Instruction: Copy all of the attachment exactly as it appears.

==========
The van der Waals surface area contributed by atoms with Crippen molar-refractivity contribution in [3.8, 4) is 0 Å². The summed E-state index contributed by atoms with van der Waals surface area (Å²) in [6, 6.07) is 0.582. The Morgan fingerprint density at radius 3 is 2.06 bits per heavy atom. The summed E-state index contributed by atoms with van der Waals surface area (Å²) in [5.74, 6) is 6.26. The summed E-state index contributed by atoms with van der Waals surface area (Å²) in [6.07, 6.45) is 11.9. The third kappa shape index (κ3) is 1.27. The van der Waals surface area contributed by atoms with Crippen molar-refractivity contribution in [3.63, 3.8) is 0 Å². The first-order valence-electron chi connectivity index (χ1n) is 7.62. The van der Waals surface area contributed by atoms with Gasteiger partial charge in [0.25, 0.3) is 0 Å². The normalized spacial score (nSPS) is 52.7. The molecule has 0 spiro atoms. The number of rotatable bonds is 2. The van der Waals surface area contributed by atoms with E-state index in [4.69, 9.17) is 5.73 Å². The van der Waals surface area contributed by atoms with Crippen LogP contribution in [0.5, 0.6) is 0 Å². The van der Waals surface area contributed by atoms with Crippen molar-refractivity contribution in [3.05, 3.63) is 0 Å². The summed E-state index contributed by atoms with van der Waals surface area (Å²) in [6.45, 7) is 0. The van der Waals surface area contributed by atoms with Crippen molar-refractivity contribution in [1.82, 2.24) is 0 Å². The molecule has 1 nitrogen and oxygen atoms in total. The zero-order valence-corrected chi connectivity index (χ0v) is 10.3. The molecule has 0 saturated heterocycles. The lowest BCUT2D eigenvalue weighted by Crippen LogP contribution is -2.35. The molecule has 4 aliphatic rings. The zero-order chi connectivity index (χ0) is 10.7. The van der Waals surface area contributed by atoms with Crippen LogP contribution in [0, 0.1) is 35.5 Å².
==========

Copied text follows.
The van der Waals surface area contributed by atoms with Crippen molar-refractivity contribution in [3.8, 4) is 0 Å². The summed E-state index contributed by atoms with van der Waals surface area (Å²) in [6, 6.07) is 0.582. The Morgan fingerprint density at radius 3 is 2.06 bits per heavy atom. The summed E-state index contributed by atoms with van der Waals surface area (Å²) in [5.74, 6) is 6.26. The summed E-state index contributed by atoms with van der Waals surface area (Å²) in [6.07, 6.45) is 11.9. The third kappa shape index (κ3) is 1.27. The van der Waals surface area contributed by atoms with Crippen molar-refractivity contribution in [3.63, 3.8) is 0 Å². The first-order valence-electron chi connectivity index (χ1n) is 7.62. The van der Waals surface area contributed by atoms with Gasteiger partial charge in [0.25, 0.3) is 0 Å². The normalized spacial score (nSPS) is 52.7. The molecule has 0 spiro atoms. The number of rotatable bonds is 2. The van der Waals surface area contributed by atoms with E-state index in [4.69, 9.17) is 5.73 Å². The van der Waals surface area contributed by atoms with Crippen LogP contribution in [0.5, 0.6) is 0 Å². The van der Waals surface area contributed by atoms with Crippen molar-refractivity contribution in [3.05, 3.63) is 0 Å². The summed E-state index contributed by atoms with van der Waals surface area (Å²) in [6.45, 7) is 0. The van der Waals surface area contributed by atoms with Crippen molar-refractivity contribution in [1.82, 2.24) is 0 Å². The molecule has 1 nitrogen and oxygen atoms in total. The zero-order valence-corrected chi connectivity index (χ0v) is 10.3. The molecule has 0 saturated heterocycles. The lowest BCUT2D eigenvalue weighted by Crippen LogP contribution is -2.35. The molecule has 4 aliphatic rings. The zero-order chi connectivity index (χ0) is 10.7. The van der Waals surface area contributed by atoms with Crippen LogP contribution in [0, 0.1) is 35.5 Å².